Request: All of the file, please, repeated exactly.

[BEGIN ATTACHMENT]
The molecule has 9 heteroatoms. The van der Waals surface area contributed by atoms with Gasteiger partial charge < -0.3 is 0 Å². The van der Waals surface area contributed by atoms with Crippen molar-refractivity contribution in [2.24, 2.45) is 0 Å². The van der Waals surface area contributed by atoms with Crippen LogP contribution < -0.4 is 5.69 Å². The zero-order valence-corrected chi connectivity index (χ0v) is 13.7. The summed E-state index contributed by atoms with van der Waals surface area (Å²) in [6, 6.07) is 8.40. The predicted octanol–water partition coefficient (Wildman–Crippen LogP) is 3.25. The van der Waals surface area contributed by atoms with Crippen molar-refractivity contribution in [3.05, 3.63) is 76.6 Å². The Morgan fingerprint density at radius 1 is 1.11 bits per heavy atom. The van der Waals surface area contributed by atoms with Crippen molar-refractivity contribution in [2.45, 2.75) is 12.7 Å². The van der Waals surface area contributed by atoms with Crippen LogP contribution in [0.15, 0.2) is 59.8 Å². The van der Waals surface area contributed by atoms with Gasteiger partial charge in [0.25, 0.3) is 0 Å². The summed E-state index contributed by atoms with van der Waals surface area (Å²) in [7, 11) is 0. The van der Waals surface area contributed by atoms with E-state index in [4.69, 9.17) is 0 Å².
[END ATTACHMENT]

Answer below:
The molecule has 9 heteroatoms. The van der Waals surface area contributed by atoms with Gasteiger partial charge < -0.3 is 0 Å². The van der Waals surface area contributed by atoms with Crippen molar-refractivity contribution in [2.24, 2.45) is 0 Å². The van der Waals surface area contributed by atoms with Crippen LogP contribution < -0.4 is 5.69 Å². The zero-order valence-corrected chi connectivity index (χ0v) is 13.7. The summed E-state index contributed by atoms with van der Waals surface area (Å²) in [6, 6.07) is 8.40. The predicted octanol–water partition coefficient (Wildman–Crippen LogP) is 3.25. The van der Waals surface area contributed by atoms with Crippen molar-refractivity contribution in [3.05, 3.63) is 76.6 Å². The Morgan fingerprint density at radius 1 is 1.11 bits per heavy atom. The van der Waals surface area contributed by atoms with Crippen molar-refractivity contribution in [2.45, 2.75) is 12.7 Å². The van der Waals surface area contributed by atoms with Crippen LogP contribution in [0.15, 0.2) is 59.8 Å². The van der Waals surface area contributed by atoms with Gasteiger partial charge in [0.25, 0.3) is 0 Å². The summed E-state index contributed by atoms with van der Waals surface area (Å²) in [7, 11) is 0. The van der Waals surface area contributed by atoms with E-state index in [4.69, 9.17) is 0 Å².